The concepts and theories that Du Bois stood by during his time when arguing about the rights of the African American will be of use for sociologists of today who are trying to also resolve issues like the veil. One of his key points was not viewing race as a subtopic for sociological theory and research but as a problem of interest to black Americans and policymakers (author, year, pg). Concerning contemporary society, the theories Du Bois argued like the veil and the double consciousness are very similar and present in modern-day society because people of color are still experiencing, negative impacts of what Du Bois called “the veil.” Many opportunities that are open to white people are not offered to those of color and if black people even tried to reach the level of the white, society finds more than one way to shun them away. His work provided a foundation for sociologists of modern-day to branch off of without having to do what Du Bois endured; going door to door to collect data because of the absence of an assistant. Not only will his work help sociologists of today to understand the social world that exists, but it will also give them a clearer image of how the social world was back then; the struggles and the successes. The Philadelphia Negro had aspects that deeply analyzed the issue of crime amine African Americans and Du Bois discovered that earlier statistics found that there was a higher crime rate for negros. He argued that African Americans were arrested for less cause and we’re given longer sentences than white people. He went into detail, discussing the exquisites of why and how and found out that blacks blame the whites for most of the unfortunate conditions they are living in. The research he had gathered about the crime rates in his book are enough to help sociologists today who are struggling with the same concept. Although Du Bois never mentioned how this issue can be resolved, if modern-day sociologists were to combine their research with the research he had gathered during his time, they will come to a solution and if not within the next 10 years, the generation after this one will continue to work on it. Crime, however, wasn’t the only contemporary social problem he looked further into, he examined problems such as illiteracy, racial prejudice, and discrimination. All of which are problems that contemporary society faces daily, especially with those of color. His work ethic has inspired many modern-day sociologists to always stand up for what they believe in and fight for what is right. Had his work not been influential on present-day sociologists we would not have seen people of color rising and taking on roles such as presidents in hopes of changing the world to a better place where racialized people are offered the same level of opportunities as white rather than having them do the dirty work without the slightest bit of acknowledgment. While Du Bois was in Germany completing part of his research, he was also writing The Souls of Black Folk, which would be deemed the most useful tool in contemporary society because it was written using personal and shared experiences. There is nothing more than personal experiences that help individuals to think outside their comfort zone. Sociologists of today are can use the tools that Du Bois spent so many years composing, to advance the society and how people think of it, to change the way people of color have been treated for so long.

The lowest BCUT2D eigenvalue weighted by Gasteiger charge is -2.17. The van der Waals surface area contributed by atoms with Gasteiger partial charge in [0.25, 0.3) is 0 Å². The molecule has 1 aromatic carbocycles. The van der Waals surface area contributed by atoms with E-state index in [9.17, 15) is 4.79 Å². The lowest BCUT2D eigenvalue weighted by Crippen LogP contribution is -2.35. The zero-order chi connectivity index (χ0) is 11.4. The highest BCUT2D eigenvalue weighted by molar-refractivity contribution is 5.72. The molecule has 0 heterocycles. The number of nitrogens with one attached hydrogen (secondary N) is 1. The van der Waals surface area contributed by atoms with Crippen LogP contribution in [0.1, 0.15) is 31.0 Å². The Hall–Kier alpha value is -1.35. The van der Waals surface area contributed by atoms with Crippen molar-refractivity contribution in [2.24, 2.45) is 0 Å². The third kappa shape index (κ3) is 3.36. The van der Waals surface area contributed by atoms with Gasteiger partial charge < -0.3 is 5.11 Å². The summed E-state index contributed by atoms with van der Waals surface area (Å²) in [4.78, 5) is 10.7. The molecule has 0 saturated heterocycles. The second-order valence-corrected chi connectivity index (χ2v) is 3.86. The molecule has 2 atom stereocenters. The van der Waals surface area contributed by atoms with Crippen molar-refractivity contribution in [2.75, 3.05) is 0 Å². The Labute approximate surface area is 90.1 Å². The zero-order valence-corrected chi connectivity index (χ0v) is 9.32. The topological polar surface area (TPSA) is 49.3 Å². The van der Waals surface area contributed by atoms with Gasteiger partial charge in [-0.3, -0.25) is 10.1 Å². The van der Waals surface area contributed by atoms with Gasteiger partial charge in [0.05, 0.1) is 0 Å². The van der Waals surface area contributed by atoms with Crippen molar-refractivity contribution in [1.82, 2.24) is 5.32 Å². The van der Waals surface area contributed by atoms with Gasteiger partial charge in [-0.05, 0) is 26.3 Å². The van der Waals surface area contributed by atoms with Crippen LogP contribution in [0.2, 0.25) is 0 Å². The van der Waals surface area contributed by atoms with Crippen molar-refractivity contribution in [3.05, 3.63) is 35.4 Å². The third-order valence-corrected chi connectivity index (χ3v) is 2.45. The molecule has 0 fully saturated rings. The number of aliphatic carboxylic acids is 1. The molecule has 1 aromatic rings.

Conclusion

From starting this assignment to wrapping it up, I learned a lot from reading about Du Bois and his contributions to the sociological field. First and foremost; those of color will always be a step down in comparison to those who are white, opportunities that flash to white people are not the same opportunities that are offered to black people. The historical issues, theoretical contributions and contemporary relevance of his work were some of the most important during his time because he gave the world insight on how blacks are bottom of the barrel in society, whereas white people are given golden opportunities to advance their lives whether that may educational or recreational. I am personally optimist about the future of society because, even if major changes are not happening right before our eyes, people of color are starting to rise to power, they are changing what they demanded to be changed. Du Bois’s ideas we’re not only relevant and compelling at his time, but concepts like the veil and the double consciousness are worthy of further research from contemporary society because there is still quite a lot to be researched, even though Du Bois spent countless years coining these theories to help people of his time understand the struggle that African Americans are enduring.